DJI Avata and Motion Controller Hands-on: Beginner drone?

This drone is easier to fly than I ever imagined possible

The DJI Avata is possibly the most fun I’ve had flying a drone, but its high price tag and steep learning curve make me wonder how big the FPV drone market will ever become.

DJI has attempted to lessen this learning curve with its ‘Motion controller’ that came out with the first (and much larger) DJI FPV drone last year. I’ve been using this new controller all week, and while it’s insanely intuitive, I’m not sure if it’s truly the right tool to use to control a flying camera.

Beyond that, the company has released a newer and smaller pair of FPV goggles with HD display capabilities, a touch panel and adjustable prescription lenses that are pretty amazing. There truly is a lot to love about the Avata drone system, but you need to ask yourself a few questions before you decide to pick this up over a Mini 3 Pro.

What to know before you buy

The Avata is known as a ‘Cinewoop’ drone since it’s small, safe and fast. These drones accomplish crazy shots of flying straight down, flips, and other jaw-dropping camera techniques. If you’ve ever seen an Instagram video of a drone flying through tiny gaps in trees or indoors, it’s likely one of these types.

The inclusion of propeller guards makes them both safer and more rigid compared to something light and minimal like the DJI Mini 3 Pro. I even crashed mine into a tiny pole that I didn’t see in the goggles at full speed, and the drone shook it off after I retrieved it from a nearby tree. DJI also designed the Avata to shut off quickly after it impacts something with enough force so it ideally won’t go crazy and spiral out of control, causing more harm or damage. This is a great safety feature, but also something to keep in mind as you try more intense stunts high in the air or over water.

But don’t let its relative safety and small size fool you. This drone weighs almost twice as much as the Mini 3 Pro, which means you need a level one drone license to operate it.

The battery I should mention is rated to last 18 minutes, but I found myself getting closer to 10-14 minute range of actual flight time before the drone started warning me that my battery was dying and that it was going to start returning home.

It’s also worth noting that the types of shots you can get with this drone are much different than you’d expect from a Mavic or Mini. However, the camera is about on par with the latest Mini 3 Pro in my brief tests. Although, it doesn’t seem to handle low light or high-dynamic-range scenes as expertly as the Mini.

A tale of two controllers… kind of

While there’s no denying that DJI has built an extremely powerful FPV filmmaking kit with the Avata, the way the company sells the drone is a bit of a hustle.

There are three bundles. One that’s drone-only ($819 CAD), another with the old DJI goggles, the Avata and a Motion Controller ($1,519). The final bundle comes with the newer DJI headset, the Avata and the Motion Controller ($1,809).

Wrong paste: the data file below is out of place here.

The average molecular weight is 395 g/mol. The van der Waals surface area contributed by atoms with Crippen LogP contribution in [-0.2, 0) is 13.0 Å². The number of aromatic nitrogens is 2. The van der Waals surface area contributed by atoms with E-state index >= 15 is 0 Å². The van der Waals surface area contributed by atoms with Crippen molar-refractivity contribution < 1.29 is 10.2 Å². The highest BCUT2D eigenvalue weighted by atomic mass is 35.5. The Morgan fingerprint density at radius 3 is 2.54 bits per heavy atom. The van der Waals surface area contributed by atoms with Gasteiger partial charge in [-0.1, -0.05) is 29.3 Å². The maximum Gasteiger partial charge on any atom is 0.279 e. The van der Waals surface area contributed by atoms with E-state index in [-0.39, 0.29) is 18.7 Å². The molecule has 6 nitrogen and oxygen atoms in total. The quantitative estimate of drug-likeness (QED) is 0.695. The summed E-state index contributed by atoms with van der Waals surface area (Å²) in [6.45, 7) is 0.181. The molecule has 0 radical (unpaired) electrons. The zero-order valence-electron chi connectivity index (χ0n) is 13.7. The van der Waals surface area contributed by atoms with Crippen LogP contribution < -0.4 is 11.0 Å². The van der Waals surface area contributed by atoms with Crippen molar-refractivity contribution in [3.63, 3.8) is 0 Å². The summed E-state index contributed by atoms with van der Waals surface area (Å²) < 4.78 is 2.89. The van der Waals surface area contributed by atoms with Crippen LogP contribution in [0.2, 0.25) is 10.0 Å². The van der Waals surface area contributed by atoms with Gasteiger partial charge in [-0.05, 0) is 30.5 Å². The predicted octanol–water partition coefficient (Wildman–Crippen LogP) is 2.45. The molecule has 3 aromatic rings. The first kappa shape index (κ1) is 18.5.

The only way to get the actual gamepad-inspired remote is to buy it separately for $260. This remote allows for full manual drone control so you can accomplish steep dives, flips and more daredevil moves.

At first glance, this makes sense since the motion controller works better for beginners. However, if you spend between $1,500 and $1,800 on this drone, do you plan on being a beginner for long? I’ve flown this drone three times so far and I’m already aching to try out some more complex moves that I’ve seen FPV enthusiasts sharing on Instagram.

That’s not to say that the motion controller is bad. I was a bit skeptical of it at first, but it’s more responsive than I ever imagined and holding it between your legs like a real flight stick as you fly just makes so much sense, even if it does look a bit awkward when you’re sitting alone in a park with a VR headset on and your hand between your legs…

With the DJI Motion Controller, you need to fly in Sport or Normal, enabling safety features. You can still do some pretty epic flights with the Motion Controller, but if you want to push boundaries, I could see most people upgrading to the standard controller within a few months or even weeks of owning the Avata. That’s what makes the pricing a bit of a hustle. Since there’s no bundle with the drone, goggles and standard controller, most people looking at this drone will likely want to factor that into the price.

It’s also worth noting that since you only get about 10-15 minutes of flight time, extra batteries are a must, and the DJI Fly More combo with two extra cells and a larger charger costs $285 CAD.

A versatile drone and a smart ecosystem

Regardless, when you stack up the Avata and the new DJI FPV Goggle up against most of the homemade Cinewoop drones, DJI’s image transmission system, build quality and battery life are hard to beat.

When you have the headset on you, see lots of information regarding your speed, height, connection status, gridlines, levels, and more. Plus, you can change all your camera settings easily on the fly with the touchpad on the side of the headset. You can also wire it to a phone, or a tablet and spectators can watch and help direct your shots.

For photography and cinematic videography, something like the Mini 3 Pro still gets all the shots I need. Plus, active track features and solid HDR are more important to me. On the other side, I know my partner Alex is really into the FPV aspect of the drone and has more cinematic ambition for the incredible action that it allows for. All of this is to say that you’ll need to weigh out what you’re looking for before you buy either of these two drones.

You can buy the DJI Avata from DJI for $1,809 CAD with Goggle V2 and the motion controller.